(erythromycin)
    Prescription only

    Akne-Mycin (Erythromycin) is a very common acne treatment you apply to the skin that may work better when combined with other topical medicines.

    • Available dosage forms:
    • Cream, gel, or ointment
    • Topical solution
  • Erythromycin
    Prescription only

    Ery-Tab (Erythromycin) works well to treat a variety of bacterial infections, but check for drug interactions before taking it.

    • Available dosage forms:
    • Pill
    • Delayed release tablet
    • Extended release
  • Minocycline
    Prescription only

    Solodyn (Minocycline) is an effective way to treat certain skin infections, acne, and rosacea, but you'll need to use barrier methods of birth control since it can make birth control pills less effective and cause birth defects.

    • Available dosage forms:
    • Pill
    • Extended release
    • Extended release capsule
  • Renova
    (tretinoin)
    Prescription only

    Renova (Tretinoin) isn't a cure for fine lines and wrinkles, but it's clinically proven to improve them.

    • Available dosage forms:
    • Cream, gel, or ointment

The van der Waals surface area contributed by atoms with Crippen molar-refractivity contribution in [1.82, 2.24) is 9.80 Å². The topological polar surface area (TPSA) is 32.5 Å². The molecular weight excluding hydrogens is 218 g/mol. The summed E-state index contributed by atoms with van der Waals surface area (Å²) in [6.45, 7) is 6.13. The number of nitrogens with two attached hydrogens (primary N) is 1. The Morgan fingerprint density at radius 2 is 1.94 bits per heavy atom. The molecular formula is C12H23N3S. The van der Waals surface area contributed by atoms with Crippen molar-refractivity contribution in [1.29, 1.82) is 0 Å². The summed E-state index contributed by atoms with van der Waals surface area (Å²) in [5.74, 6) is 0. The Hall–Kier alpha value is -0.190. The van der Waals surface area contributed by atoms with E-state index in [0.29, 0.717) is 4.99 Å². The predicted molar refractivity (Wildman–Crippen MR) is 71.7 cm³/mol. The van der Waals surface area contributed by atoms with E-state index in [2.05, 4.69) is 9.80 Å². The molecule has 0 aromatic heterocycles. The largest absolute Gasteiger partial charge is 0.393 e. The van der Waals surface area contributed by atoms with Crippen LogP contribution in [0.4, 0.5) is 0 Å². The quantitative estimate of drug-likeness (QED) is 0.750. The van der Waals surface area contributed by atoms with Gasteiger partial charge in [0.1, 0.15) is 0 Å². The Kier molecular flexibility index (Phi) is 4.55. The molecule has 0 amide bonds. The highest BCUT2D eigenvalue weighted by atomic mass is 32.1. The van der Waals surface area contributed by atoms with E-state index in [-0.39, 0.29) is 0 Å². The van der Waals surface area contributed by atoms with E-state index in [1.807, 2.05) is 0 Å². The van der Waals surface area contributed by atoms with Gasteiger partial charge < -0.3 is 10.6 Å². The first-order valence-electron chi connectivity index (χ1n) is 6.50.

• Salicylic Acid
    Prescription or OTC

    Salex (Salicylic Acid) treats a variety of skin conditions, but shouldn’t be used by children or people with kidney or liver problems.

    • Available dosage forms:
    • Cream, gel, or ointment
    • Gel
    • Liquid
    • Shampoo
    • Patch
    • Plaster
  • Tazorac
    (tazarotene)
    Prescription only

    Tazorac (tazarotene) can be used for a variety of skin conditions such as acne, wrinkles, psoriasis, and pigmentation but can cause your skin to be irritated. Your doctor and pharmacist can provide tips to help relieve and prevent skin irritation.

    • Available dosage forms:
    • Cream
    • Gel
    • Foam
  • Tetracycline
    Prescription only

    Acnecycline (Tetracycline) treats many different types of infections and is cheap, but dosing and drug interactions may be somewhat of a hassle.

    • Available dosage forms:
    • Pill
    • Cream, gel, or ointment
  • spironolactone
    Prescription only

    Aldactone (spironolactone) should be used with other medicines to get rid of excess fluid in your body, especially if you have heart failure.

    • Available dosage forms:
    • Pill

Medication side effects for Acne

These are some of the most common side effects from clinical trials for Any side effect.

  • Renova: 4%
  • Cleocin: 21%
0 of 100

At this end, no one is expected to have Any side effect

100 of 100

At this end, almost everyone is expected to have Any side effect

Tips, success stories, and coping strategies for Acne

What tip would you give someone like me who was just diagnosed?
  • Drink lots of water
  • Use soap with sulfur in it
  • Don't touch it
  • this website gives shitty advice, sorry. - a scientist
  • Don't pick at it or pop your pimples
What’s your best coping strategy?
  • Wash my face less
  • Diet
  • Exercise
  • Changing face cleansing regimen
  • Stop touching your face
  • Use decompression toys to avoid touching face
  • Took out my copper IUD.
Besides medications, what else has worked for you?
  • Water
  • Vitamins
  • Sulfur soap